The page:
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Sky Girls: The True Story of the First Women's Cross-Country Air Race by Gene Nora Jessen (ARC) - Review

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I received an ARC from NetGalley in exchange for an honest review.

The year is 1929, and on the eve of America's Great Depression, nineteen gutsy and passionate pilots soared above the glass ceiling in the very first female cross-country air race. Armed with grit and determination, they crossed thousands of miles in propeller-driven airplanes to defy the naysayers who would say it cannot - not should not - be done. From the indomitable Pancho Barnes to the infamous Amelia Earhart, Sky Girls chronicles a defining and previously forgotten moment when some of the first women pilots took their rightful place in the open skies. For a country on the brink of defining change, they would become symbols of hope, daring, and the unstoppable American spirit. And for generations to come, their actions would pave the way for others to step into the brave unknown and learn to fly.

Sky Girls is a reprint of the 2002 release The Powder Puff Derby of 1929: The First All Women's Transcontinental Air Race. Early aviation has always interested me, especially when it comes to women pioneers in the field. This history book is a decent entry to get you get interested in the topic. It covers the entire length of the race from California to Ohio and gives us a taste of the pilots involved including Amelia Earhart. Personally, I wish the author's narrative followed a few of the pilots more closely rather than jumping around between the entire group of racers involved. There are also a lot of photos and maps included (or at least there are supposed to be since the ARC mostly just had blank spaces representing where those are supposed to appear in the final copy which definitely made me feel a little out of the loop). Overall, my favorite aspect of this book is that at the end it features more in-depth profiles on all of the racers by concisely going beyond the narrow scope of the race. I also liked the fact that the author, a pilot herself, also goes a little further in the history of female aviation pioneers by touching on their involvement in WWII, commercial airlines, and space. By the way, she even features a profile of Jerrie Mock, the first woman to fly solo around the world in 1964 completing Amelia Earhart's goal. She was awarded the Federal Aviation Agency Gold Medal by President Johnson for her achievements. Even cooler yet, she was a local central Ohioan from Newark.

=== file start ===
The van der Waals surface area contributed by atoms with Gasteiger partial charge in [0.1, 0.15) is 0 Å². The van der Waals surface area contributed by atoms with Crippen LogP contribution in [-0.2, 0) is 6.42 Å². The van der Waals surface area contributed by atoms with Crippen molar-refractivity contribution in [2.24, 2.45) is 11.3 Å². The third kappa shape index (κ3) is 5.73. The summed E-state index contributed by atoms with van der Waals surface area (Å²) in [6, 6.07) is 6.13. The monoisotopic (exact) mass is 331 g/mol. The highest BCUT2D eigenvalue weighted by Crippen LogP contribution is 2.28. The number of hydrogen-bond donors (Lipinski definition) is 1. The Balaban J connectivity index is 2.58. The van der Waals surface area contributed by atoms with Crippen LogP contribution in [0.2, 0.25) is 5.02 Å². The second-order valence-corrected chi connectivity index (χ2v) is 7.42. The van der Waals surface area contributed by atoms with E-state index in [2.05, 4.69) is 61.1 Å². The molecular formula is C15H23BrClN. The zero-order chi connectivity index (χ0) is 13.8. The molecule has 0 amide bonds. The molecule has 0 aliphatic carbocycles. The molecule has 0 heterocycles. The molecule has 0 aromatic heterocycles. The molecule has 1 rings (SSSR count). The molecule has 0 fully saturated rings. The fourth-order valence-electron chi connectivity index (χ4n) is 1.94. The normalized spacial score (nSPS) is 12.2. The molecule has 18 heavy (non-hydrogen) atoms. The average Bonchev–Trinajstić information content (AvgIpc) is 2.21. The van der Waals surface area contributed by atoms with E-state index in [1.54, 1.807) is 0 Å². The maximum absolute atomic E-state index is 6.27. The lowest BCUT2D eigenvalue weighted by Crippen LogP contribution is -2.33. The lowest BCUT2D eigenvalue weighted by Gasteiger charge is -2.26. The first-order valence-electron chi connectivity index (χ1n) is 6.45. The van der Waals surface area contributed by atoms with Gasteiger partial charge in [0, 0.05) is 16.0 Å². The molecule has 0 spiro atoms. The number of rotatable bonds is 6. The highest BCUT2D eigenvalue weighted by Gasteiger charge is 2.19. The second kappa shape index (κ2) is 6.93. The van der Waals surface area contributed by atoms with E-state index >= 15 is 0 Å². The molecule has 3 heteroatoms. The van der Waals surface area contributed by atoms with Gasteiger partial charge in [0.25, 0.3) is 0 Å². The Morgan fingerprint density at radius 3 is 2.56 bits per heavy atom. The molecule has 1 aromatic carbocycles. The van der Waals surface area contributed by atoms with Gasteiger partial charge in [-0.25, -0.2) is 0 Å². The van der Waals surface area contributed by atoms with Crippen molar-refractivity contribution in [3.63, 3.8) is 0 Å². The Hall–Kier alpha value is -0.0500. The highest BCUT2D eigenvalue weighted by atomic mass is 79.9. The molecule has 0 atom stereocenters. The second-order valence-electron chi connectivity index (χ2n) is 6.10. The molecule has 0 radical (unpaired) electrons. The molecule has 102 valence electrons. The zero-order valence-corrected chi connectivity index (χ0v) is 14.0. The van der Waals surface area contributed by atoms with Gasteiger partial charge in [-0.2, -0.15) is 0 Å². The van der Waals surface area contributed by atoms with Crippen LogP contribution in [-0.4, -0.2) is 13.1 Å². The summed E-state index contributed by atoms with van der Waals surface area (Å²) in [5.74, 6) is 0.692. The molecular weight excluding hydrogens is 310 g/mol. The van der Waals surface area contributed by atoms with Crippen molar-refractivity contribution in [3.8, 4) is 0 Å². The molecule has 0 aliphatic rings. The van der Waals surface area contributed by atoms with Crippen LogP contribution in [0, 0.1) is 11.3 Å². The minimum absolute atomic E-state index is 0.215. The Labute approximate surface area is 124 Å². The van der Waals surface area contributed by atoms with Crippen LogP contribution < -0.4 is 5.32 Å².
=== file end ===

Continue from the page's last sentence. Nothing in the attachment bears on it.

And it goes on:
Thanks again, NetGalley!

I read this history book from August 8 - 10, 2018 and my review is also on GoodreadsSky Girls: The True Story of the First Women's Cross-Country Air Race will be released on August 18th, 2018.


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